By Julia Poska
Need for a new crop of farmers is on the rise, but novices have had a harder time starting farms in Johnson County than in neighboring counties thanks to certain planning and zoning policies.
Johnson County promised in the 2018 Comprehensive Plan to reconsider its agricultural-exemption policy following a months of heated debate, in part to support younger farmers in an aging field.
“We’ve got a serious issue with aging farmers, not only in the U.S. but in the state of Iowa,” said county Supervisor Mike Carberry.
As of 2012, the average American farmer was 58.3 years old, up 15.45 percent from 1982, according to the Agriculture Department Census of Agriculture. Johnson County demographics align with that statistic, one year above state average.
For comparison, the average American worker is around 42, according to the Bureau of Labor Statistics. Trends suggest that the 2017 Census of Agriculture, to be released in February 2019, will reflect further aging.
Critics of the agricultural-exemption policy, also known as the “40-acre rule,” say it creates barriers for young, beginning farmers.
“This is the most important issue for young farmers in the county,” said farmer Kate Edwards, 31, of Wild Woods Farm near Iowa City.
Iowa State Code 335.2 says land primarily adapted for commercial agricultural use is exempt from county zoning codes. Farmers can build permanent structures such as barns and homes on their land without rezoning, subdividing, and seeking permits.
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Section 8:1.3 of the Johnson County Code of Ordinances says the same; however, it only defines operations larger than 40 acres as farms, in disagreement with Iowa’s use-based definition.
Beginning farms, most often run by young farmers such as Edwards, are small in size and profit 97 percent of the time, according to the 2012 Census of Agriculture.
With a $300,000 USDA loan limit, few beginning farmers can afford 40 acres, especially in pricey Johnson County. Nor do they need so many — Edwards farms on eight. Smaller farmers often rent land from larger operations to have the structures they need, limiting their autonomy.
Edwards, who started farming rented land in 2010, said she would be able to afford her own land by now if she could buy and build on fewer than 40 acres. She stays in Johnson County, though, because it is where she was raised, a generation removed from farming.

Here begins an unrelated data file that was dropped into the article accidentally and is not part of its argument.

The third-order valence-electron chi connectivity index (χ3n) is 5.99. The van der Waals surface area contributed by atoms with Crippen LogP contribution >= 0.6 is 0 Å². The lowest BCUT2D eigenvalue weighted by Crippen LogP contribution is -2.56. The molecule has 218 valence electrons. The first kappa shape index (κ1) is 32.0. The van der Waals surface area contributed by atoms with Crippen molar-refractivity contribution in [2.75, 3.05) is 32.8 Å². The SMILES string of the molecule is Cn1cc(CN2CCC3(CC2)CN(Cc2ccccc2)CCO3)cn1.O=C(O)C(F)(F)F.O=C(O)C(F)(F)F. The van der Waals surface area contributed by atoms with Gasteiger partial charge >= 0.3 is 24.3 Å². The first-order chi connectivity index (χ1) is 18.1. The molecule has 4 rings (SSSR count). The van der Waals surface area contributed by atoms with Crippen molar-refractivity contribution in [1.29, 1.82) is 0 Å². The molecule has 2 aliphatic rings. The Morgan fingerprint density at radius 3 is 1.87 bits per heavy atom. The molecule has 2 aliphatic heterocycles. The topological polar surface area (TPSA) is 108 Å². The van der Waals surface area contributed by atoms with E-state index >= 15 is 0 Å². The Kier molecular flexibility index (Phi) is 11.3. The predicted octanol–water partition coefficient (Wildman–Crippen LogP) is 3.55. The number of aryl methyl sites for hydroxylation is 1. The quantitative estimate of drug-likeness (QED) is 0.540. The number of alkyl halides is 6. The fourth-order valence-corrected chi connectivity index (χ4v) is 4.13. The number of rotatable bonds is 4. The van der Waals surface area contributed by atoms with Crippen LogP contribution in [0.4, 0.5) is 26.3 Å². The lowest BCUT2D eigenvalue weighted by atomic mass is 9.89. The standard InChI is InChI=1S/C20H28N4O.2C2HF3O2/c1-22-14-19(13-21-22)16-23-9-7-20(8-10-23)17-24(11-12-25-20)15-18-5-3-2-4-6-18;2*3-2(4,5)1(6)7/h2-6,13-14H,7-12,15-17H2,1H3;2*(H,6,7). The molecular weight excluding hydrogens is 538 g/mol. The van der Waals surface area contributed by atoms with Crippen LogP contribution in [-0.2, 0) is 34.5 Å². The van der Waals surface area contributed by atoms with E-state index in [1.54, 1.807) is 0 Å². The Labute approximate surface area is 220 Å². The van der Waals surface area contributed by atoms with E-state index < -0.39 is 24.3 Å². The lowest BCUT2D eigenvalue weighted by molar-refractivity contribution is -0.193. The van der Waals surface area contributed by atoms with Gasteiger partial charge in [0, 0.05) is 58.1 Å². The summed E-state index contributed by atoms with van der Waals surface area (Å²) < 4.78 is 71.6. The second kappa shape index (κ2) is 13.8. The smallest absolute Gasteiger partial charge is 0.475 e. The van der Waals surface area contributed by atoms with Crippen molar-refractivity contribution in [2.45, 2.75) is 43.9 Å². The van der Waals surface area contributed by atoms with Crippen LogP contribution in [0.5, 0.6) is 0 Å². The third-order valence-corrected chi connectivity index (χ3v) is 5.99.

“This is my homeland,” she said. “This is the place I want to be.”
Many of her workers want their own small farms, however. She said they will likely leave Johnson County to start them.
Despite its limitations, the agricultural-exemption policy does have a purpose.
Josh Busard, the director of the county Planning Development & Sustainability Department, said his agency has three main goals: to preserve agricultural land, to preserve environmentally sensitive areas, and to accommodate growth.
While the department supports all types of agriculture, it’s his job to balance the varied interests.
“We’re portrayed as the bad guy,” he said. “That’s completely not the case. There are lots of different things that we look into.”
The size-based policy preserves agricultural land by limiting the sprawl of urban development into unincorporated farmland. It ensures that housing developments do not use small farms to claim exemption, then build homes uninhibited by residential zoning codes.
The 2018 Comprehensive Plan, a document updated every 10 years since 1998, was completed May 17. It directs the Planning & Development Department to study the issue and make a recommendation to the Board of Supervisors, ideally within two years.
Busard said his department will study the issue closely and discuss it with a wide cross-section of stakeholders. He will not know how likely change to the policy will be until the study is complete, he said.
Carberry, on the other hand, said change is “very likely.” The county should consider land use when zoning property, he said, but cautioned against loopholes that would allow urban sprawl.
He will push to ensure this plan does not unravel after his term ends in December, he said.
Reflecting the position of most local small farmers, Edwards is adamant that the policy should be updated to match the state’s use-based definition.
“Anything less than what state code says is not a solution,” she said.